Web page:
The group pledged its loyalty to ISIS in 2014. Maute began to assert itself locally last year when its militants flew an ISIS flag at a Marawi mosque and ordered the imams to toe the line.
The unavoidable fear in the Mindanao crisis is that the region might become a new base for violent extremists in South-east Asia. The ISIS has after all been weakened in Iraq and Syria after years of confrontation with Western forces.
The Jakarta-based Institute for Policy Analysis of Conflict warned last year that South-east Asian fighters fleeing the Middle East "could look to Mindanao to provide temporary refuge as they work their way home". It appears that the clashes in Marawi are a sign of further troubles to come.
Thai security officials are frequently on edge about possible Islamic extremists passing through en route to theatres of war or merely biding their time here, laying low.
If the southern Philippines' borders are vulnerable to penetration by extremists, the Thai South offers pockets where outsiders could hide if local insurgent cells and the community give permission. There is no room for complacency.
Pulling together for the displaced
Philippine Daily Inquirer, Philippines
Spare a thought for the suffering people of Marawi, who awoke one morning to find their city under siege, with armed men roaming the streets and grabbing hostages. As gunfire pierced the air, the people cowered indoors, only to be driven out to seek safe grounds when the armed men began setting buildings, schools and homes ablaze, and shooting down civilians.
Given the suddenness of the Maute Group's attack and the immediate escalation of conflict between the gunmen and government troops, the people fled only with the barest essentials. With children in tow and the prospect of walking for hours, they could take along very little, some- times only the clothes on their backs and provisions for the little ones. Easily half of the city's 200,000 residents fled in the following days, on foot and in vehicles stuck in traffic for hours.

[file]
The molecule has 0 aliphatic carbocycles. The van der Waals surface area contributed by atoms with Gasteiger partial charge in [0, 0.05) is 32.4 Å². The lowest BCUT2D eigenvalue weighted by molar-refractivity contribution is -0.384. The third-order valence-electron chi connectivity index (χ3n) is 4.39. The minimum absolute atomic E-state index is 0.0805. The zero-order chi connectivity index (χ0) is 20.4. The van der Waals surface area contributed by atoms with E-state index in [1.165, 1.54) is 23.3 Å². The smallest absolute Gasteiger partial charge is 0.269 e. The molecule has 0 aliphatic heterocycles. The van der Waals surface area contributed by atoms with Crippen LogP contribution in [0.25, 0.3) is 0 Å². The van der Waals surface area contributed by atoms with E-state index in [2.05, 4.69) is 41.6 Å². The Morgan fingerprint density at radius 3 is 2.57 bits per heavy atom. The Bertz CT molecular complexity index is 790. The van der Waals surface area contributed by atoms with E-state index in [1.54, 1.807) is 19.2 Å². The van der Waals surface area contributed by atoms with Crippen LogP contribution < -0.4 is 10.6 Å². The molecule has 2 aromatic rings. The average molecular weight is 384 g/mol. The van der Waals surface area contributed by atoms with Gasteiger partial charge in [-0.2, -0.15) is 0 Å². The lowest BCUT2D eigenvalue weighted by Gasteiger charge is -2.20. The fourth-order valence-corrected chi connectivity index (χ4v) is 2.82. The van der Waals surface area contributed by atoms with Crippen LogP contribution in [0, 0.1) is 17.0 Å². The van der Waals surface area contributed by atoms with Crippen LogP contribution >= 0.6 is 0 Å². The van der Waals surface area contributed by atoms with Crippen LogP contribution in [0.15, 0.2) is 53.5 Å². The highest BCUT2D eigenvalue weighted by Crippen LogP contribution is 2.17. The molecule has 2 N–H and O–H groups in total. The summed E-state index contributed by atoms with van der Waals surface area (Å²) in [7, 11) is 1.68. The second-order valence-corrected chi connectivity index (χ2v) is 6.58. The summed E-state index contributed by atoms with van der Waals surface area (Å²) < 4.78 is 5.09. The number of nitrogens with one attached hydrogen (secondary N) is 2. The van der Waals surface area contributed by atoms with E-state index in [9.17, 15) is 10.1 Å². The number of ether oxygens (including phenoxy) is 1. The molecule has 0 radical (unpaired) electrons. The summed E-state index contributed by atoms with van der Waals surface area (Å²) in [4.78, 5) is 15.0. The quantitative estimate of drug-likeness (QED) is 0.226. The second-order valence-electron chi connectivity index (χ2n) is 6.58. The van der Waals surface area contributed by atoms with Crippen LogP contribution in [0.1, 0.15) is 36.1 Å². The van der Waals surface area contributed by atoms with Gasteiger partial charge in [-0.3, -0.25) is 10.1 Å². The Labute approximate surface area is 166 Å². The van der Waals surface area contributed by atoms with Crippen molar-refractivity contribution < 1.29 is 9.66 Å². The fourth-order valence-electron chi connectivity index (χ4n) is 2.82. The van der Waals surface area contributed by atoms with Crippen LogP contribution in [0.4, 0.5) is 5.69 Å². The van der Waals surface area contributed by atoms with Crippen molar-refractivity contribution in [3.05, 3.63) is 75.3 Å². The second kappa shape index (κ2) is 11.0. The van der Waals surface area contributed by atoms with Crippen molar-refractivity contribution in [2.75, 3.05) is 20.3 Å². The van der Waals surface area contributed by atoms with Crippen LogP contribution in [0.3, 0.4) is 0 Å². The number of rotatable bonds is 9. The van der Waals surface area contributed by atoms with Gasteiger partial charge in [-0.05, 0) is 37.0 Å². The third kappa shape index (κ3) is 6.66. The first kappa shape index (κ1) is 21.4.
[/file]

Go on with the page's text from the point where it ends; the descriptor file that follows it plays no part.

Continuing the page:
As of May 29, according to an update by the group One with Marawi, 67,870 internally displaced persons had streamed into 38 identified evacuation sites. At least 3,717 more remain stranded in some 80 villages.
Relief operations have been organised to extend aid. Early on, volunteers lined the highway to Iligan City to offer food and drink to the famished refugees. Secretary Judy Taguiwalo of the Department of Social Welfare and Development tweeted a personal reminder about donors being sensitive to Islamic culture and the particular needs of Marawi's predominantly Muslim residents.
The Catholic Church and its social-action arms Nassa and Caritas have set up relief stations where people can donate goods or their services in getting assistance to the evacuees.
With their lives upended, the evacuees' most immediate needs are food, clothing and shelter. With the school opening looming, children will also need bags, school supplies, shoes and uniforms. Nourishing meals are a must as well, as are medications for primary healthcare.
Local government units have joined the relief efforts, including the local chapter of the National Movement of Young Legislators in Laoag City, which is hosting a benefit gala on June 20 to raise money for the displaced families of Marawi.
A fund-raising drive by members of the House of Representatives is likewise welcome, as Filipinos pull together to come to the aid of the displaced people of Marawi.
The View From Asia is a compilation of articles from The Straits Times' media partner, Asia News Network, a grouping of 22 news media entities. For more, see www.asianews.network
A version of this article appeared in the print edition of The Straits Times on June 03, 2017, with the headline 'Marawi crisis worries Asean neighbours'. Print Edition | Subscribe